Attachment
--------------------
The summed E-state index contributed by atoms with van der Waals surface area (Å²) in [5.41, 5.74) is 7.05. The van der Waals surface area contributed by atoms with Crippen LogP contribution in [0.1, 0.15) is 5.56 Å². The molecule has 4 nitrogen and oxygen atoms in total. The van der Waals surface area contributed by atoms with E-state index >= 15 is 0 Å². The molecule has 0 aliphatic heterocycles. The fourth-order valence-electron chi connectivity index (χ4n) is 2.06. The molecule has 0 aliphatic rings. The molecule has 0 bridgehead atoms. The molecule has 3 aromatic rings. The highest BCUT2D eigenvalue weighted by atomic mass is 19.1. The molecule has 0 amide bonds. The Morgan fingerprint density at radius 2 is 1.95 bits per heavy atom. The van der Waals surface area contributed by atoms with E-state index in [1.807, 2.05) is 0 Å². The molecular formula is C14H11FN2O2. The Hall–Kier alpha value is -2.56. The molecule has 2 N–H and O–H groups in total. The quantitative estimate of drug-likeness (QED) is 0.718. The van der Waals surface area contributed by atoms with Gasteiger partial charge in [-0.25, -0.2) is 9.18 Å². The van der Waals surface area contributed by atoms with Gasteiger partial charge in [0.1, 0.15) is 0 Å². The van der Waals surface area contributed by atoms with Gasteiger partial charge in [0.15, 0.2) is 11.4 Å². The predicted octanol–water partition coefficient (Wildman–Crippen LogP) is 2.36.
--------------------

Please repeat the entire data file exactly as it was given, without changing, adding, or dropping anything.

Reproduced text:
The summed E-state index contributed by atoms with van der Waals surface area (Å²) in [5.41, 5.74) is 7.05. The van der Waals surface area contributed by atoms with Crippen LogP contribution in [0.1, 0.15) is 5.56 Å². The molecule has 4 nitrogen and oxygen atoms in total. The van der Waals surface area contributed by atoms with E-state index >= 15 is 0 Å². The molecule has 0 aliphatic heterocycles. The fourth-order valence-electron chi connectivity index (χ4n) is 2.06. The molecule has 0 aliphatic rings. The molecule has 0 bridgehead atoms. The molecule has 3 aromatic rings. The highest BCUT2D eigenvalue weighted by atomic mass is 19.1. The molecule has 0 amide bonds. The Morgan fingerprint density at radius 2 is 1.95 bits per heavy atom. The van der Waals surface area contributed by atoms with E-state index in [1.807, 2.05) is 0 Å². The molecular formula is C14H11FN2O2. The Hall–Kier alpha value is -2.56. The molecule has 2 N–H and O–H groups in total. The quantitative estimate of drug-likeness (QED) is 0.718. The van der Waals surface area contributed by atoms with Gasteiger partial charge in [-0.25, -0.2) is 9.18 Å². The van der Waals surface area contributed by atoms with Gasteiger partial charge in [0.1, 0.15) is 0 Å². The van der Waals surface area contributed by atoms with Gasteiger partial charge in [0.15, 0.2) is 11.4 Å². The predicted octanol–water partition coefficient (Wildman–Crippen LogP) is 2.36.